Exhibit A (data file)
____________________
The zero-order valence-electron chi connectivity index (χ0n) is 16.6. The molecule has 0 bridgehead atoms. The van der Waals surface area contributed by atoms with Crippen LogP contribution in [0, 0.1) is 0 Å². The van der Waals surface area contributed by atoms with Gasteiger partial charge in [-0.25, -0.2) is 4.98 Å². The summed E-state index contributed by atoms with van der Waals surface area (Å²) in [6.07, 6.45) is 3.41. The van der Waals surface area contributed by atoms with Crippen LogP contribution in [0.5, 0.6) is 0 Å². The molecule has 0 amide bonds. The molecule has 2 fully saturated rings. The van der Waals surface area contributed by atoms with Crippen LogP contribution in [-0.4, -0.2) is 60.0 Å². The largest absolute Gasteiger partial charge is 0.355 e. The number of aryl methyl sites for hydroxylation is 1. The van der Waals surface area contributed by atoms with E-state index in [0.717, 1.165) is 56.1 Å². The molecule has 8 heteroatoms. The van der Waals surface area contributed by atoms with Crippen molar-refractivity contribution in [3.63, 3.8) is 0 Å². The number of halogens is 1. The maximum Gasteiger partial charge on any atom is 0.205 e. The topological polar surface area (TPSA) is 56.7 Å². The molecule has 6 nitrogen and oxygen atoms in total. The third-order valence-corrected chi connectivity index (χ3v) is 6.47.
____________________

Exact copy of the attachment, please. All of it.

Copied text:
The zero-order valence-electron chi connectivity index (χ0n) is 16.6. The molecule has 0 bridgehead atoms. The van der Waals surface area contributed by atoms with Crippen LogP contribution in [0, 0.1) is 0 Å². The van der Waals surface area contributed by atoms with Gasteiger partial charge in [-0.25, -0.2) is 4.98 Å². The summed E-state index contributed by atoms with van der Waals surface area (Å²) in [6.07, 6.45) is 3.41. The van der Waals surface area contributed by atoms with Crippen LogP contribution in [0.5, 0.6) is 0 Å². The molecule has 0 amide bonds. The molecule has 2 fully saturated rings. The van der Waals surface area contributed by atoms with Crippen LogP contribution in [-0.4, -0.2) is 60.0 Å². The largest absolute Gasteiger partial charge is 0.355 e. The number of aryl methyl sites for hydroxylation is 1. The van der Waals surface area contributed by atoms with E-state index in [0.717, 1.165) is 56.1 Å². The molecule has 8 heteroatoms. The van der Waals surface area contributed by atoms with Crippen molar-refractivity contribution in [3.63, 3.8) is 0 Å². The number of halogens is 1. The maximum Gasteiger partial charge on any atom is 0.205 e. The topological polar surface area (TPSA) is 56.7 Å². The molecule has 6 nitrogen and oxygen atoms in total. The third-order valence-corrected chi connectivity index (χ3v) is 6.47.